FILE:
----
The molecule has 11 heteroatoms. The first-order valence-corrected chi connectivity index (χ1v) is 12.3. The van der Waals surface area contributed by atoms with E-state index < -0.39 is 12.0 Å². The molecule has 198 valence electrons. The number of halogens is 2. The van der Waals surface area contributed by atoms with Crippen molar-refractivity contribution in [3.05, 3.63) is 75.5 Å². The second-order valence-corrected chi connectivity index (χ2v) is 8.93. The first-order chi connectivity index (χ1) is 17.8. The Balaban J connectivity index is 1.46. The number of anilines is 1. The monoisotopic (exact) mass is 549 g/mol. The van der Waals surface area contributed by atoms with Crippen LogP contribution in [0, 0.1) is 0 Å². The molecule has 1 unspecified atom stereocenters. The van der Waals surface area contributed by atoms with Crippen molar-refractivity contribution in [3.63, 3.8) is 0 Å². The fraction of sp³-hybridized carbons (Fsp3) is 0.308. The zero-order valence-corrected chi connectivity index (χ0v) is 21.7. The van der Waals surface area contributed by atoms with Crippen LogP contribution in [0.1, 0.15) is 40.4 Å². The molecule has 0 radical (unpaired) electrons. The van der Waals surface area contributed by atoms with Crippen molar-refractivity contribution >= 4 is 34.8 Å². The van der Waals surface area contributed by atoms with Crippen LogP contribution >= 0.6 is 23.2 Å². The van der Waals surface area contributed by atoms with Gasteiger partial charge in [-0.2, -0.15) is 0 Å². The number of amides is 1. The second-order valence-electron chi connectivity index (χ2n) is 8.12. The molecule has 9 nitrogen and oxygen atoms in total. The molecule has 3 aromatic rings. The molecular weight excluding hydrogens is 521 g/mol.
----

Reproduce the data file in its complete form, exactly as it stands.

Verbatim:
The molecule has 11 heteroatoms. The first-order valence-corrected chi connectivity index (χ1v) is 12.3. The van der Waals surface area contributed by atoms with E-state index < -0.39 is 12.0 Å². The molecule has 198 valence electrons. The number of halogens is 2. The van der Waals surface area contributed by atoms with Crippen molar-refractivity contribution in [3.05, 3.63) is 75.5 Å². The second-order valence-corrected chi connectivity index (χ2v) is 8.93. The first-order chi connectivity index (χ1) is 17.8. The Balaban J connectivity index is 1.46. The number of anilines is 1. The monoisotopic (exact) mass is 549 g/mol. The van der Waals surface area contributed by atoms with Crippen LogP contribution in [0, 0.1) is 0 Å². The molecule has 1 unspecified atom stereocenters. The van der Waals surface area contributed by atoms with Crippen molar-refractivity contribution in [3.63, 3.8) is 0 Å². The fraction of sp³-hybridized carbons (Fsp3) is 0.308. The zero-order valence-corrected chi connectivity index (χ0v) is 21.7. The van der Waals surface area contributed by atoms with Crippen LogP contribution in [0.1, 0.15) is 40.4 Å². The molecule has 0 radical (unpaired) electrons. The van der Waals surface area contributed by atoms with Crippen molar-refractivity contribution >= 4 is 34.8 Å². The van der Waals surface area contributed by atoms with Crippen LogP contribution >= 0.6 is 23.2 Å². The van der Waals surface area contributed by atoms with Gasteiger partial charge in [-0.2, -0.15) is 0 Å². The number of amides is 1. The second-order valence-electron chi connectivity index (χ2n) is 8.12. The molecule has 9 nitrogen and oxygen atoms in total. The molecule has 3 aromatic rings. The molecular weight excluding hydrogens is 521 g/mol.